Wednesday, February 11, 2009

Winter, Storms, Greetings, Goodbyes Pt. 2

The funeral mass took place at the local Catholic church. I was a pallbearer, so I , and the others chosen for this duty, sat up front and to the right at the church. I sat next to a cousin who said maybe two words to me the whole time. Maybe it was because of old family grudges between our Moms, or maybe he was just uncomfortable with a long-haired Viking for a cousin...I don't know. I sit there in the church and feel very uncomfortable. I've always felt uncomfortable and uneasy in churches, and I'm not really sure why. Maybe I was killed by the Inquisition in a past life or something. Even as a kid, both my Grandmas had pictures of the Last Supper and such hanging on the walls, and these kind of freaked me out. So here I sit, with a gigantic crucified Jesus staring down on all of us, half expecting a buch of spear-waving Crusaders to come pouring out of the doors to round up the heathens.
Catholic functions are very well organized, I think to myself as the mass progresses. The priest says things and the Catholics in attendence respond and songs kick in at times, and the wine and wafers are brought out . I get a lot of dirty looks here in the church, for not joining in where the audience is supposed to, I guess, and especially for not coming up to partake of the Host. The guitar player in the church band in particular made a career out of shooting me the stink eye whenever he wasn't playing. I was baptized Catholic, but I never went to church as a kid, and never went through Catechism(is that the right term?) or anything. I don't think it would've worked out well.
The sharing of wine and wafers complete, the priest says something about a family member wanting to say a few words, and I think to myself,'Oh no'. Sure enough, the worst of the trouble-making relatives steps up to the podium. This person begins to deliver a speech which, at first, says some sweet things about Grandma, but spirals downward into a self-aggrandizing spiel that basically ignores anything the rest of the family has done for my Grandma over the years. To the casual, unknowing listener, it would sound like a nice little speech...but to those of us who knew the real score, it was a 'look at me, I'm such a good relative, and, by the way, I just got the last word' kind of thing. I sat listening to this, and somehow fought the urge to grab the hefty copy of the Bible in front of me and chuck it at the person spewing this bullshit. I could clearly picture it in my mind's eye, sailing across the room, making contact with the relative's forehead, dropping them like a sack of potatoes...and then throwing one at the guitar player next. But I maintained composure, for my Mom's sake if nothing else.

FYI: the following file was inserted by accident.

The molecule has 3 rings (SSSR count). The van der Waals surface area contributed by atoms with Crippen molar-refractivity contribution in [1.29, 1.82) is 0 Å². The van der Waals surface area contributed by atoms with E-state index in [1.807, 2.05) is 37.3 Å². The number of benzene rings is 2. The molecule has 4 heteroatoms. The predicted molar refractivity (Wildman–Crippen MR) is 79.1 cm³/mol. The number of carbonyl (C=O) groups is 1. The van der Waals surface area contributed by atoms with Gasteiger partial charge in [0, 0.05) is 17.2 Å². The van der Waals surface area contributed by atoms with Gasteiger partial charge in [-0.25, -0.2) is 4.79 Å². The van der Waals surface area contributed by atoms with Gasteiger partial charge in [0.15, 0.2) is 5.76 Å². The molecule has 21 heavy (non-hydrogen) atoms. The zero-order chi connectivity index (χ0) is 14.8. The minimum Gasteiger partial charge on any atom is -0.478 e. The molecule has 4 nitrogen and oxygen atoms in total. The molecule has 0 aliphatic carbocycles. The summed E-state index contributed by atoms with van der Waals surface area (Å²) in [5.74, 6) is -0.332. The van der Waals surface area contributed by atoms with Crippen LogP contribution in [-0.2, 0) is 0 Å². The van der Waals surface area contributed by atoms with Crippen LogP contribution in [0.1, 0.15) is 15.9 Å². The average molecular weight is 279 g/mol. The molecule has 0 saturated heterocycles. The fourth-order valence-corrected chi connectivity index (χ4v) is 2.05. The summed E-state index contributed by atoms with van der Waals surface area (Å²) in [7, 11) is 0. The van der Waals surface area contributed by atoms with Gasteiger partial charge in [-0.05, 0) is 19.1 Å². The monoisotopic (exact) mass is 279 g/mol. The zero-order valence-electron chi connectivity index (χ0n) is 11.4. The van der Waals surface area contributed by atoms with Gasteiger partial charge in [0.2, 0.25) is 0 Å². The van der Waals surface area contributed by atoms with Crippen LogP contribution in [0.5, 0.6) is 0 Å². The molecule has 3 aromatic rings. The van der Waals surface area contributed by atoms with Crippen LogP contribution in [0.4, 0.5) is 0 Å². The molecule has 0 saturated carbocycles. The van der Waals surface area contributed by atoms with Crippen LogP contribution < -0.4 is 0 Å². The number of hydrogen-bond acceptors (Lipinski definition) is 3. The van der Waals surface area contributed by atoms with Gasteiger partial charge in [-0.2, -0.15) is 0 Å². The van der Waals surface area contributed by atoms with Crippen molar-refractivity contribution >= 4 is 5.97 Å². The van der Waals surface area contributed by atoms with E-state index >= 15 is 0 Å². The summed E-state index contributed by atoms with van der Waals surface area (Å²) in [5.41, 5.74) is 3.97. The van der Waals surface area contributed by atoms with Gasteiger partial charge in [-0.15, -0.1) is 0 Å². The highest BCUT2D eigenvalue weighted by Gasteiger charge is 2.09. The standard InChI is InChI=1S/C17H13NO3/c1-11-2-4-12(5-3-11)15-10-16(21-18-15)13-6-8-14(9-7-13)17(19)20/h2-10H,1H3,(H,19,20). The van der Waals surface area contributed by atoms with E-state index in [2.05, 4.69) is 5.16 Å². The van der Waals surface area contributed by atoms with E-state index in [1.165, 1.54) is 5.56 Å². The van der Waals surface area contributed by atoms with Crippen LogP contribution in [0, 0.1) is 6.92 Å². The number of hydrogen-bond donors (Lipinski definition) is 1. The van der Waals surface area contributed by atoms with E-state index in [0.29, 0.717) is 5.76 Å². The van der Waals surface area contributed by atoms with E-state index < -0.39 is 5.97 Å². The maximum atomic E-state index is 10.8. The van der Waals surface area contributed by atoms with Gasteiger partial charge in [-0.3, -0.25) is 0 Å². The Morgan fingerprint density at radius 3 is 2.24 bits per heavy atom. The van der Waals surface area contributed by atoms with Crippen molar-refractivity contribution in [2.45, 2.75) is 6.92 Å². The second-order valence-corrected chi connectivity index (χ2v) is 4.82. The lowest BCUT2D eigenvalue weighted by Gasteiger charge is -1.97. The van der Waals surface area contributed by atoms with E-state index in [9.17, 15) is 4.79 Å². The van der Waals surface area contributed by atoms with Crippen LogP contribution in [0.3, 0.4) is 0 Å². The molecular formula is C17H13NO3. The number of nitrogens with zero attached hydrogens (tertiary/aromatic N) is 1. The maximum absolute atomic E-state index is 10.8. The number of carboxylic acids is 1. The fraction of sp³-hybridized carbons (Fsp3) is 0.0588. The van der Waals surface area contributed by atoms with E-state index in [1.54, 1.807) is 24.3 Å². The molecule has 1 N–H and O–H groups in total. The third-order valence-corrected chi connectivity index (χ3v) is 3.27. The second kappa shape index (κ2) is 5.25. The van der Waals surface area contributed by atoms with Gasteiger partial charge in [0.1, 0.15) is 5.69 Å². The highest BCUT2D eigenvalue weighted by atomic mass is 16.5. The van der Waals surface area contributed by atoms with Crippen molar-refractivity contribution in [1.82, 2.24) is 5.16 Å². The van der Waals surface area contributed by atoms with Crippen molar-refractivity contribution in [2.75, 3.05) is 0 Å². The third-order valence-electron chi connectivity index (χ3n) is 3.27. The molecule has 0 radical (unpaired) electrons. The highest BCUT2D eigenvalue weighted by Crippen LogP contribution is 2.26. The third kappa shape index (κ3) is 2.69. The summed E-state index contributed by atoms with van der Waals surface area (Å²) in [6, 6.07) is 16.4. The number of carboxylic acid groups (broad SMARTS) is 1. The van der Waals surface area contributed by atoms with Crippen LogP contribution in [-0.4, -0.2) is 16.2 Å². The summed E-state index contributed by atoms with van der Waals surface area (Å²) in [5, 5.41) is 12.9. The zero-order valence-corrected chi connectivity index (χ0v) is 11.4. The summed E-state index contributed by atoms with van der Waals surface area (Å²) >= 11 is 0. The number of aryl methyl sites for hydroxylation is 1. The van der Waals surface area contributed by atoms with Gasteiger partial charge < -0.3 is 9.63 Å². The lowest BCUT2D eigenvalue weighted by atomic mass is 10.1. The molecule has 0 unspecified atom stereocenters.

It was windy at the cemetary, and unseasonably warm for a Kentucky Winter. We said our final goodbyes, and went back to the church. The wind really began to blow, and the thought, 'Even the Old Gods are seeing her off' passed through my mind. Goodbyes to living relatives were said, e-mails were exchanged, and we set off for Michigan to our parent's place.


Charles Gramlich said...

I've gotten that kind of evil eye myself in church, for the long hair and for not going up to take communion. My mom used to get onto me for not taking communion, but when I took it a few years ago while I was home she told me I shouldn't have done that because I was divorced and my marriage hadn't been annulled. Sometimes you can't win for losing.

Scott said...


That's true...sometimes you can't win.

Heff said...

Again, I'm with you and Charles. I've been a pallbearer (sucks) AND received the stink-eye on several occasions.

Bible-tossing is frowned upon, but I've had that desire on MANY occassions.

Scott said...


Frowned upon it may be, but it would give new maening to the term 'bible thumper'.

Virginia Lady said...

I can relate. That evil look seems to quite common.

My most recent funeral experience was a surprising change. The priest explained all the steps of the mass and made it clear that accepting the host had some caveats. Turns out the wife of the deceased wasn't catholic, but he was. Most of those in attendance didn't go up and weren't catholic.

That should be the norm at every funeral mass. Those that don't practice the faith shouldn't feel uncomfortable coming and paying their respects.

Scott said...


It's always struck me as ironic that a religion that supposedly promotes love, peace, forgiveness, and acceptance seems to have followers that are none of the above.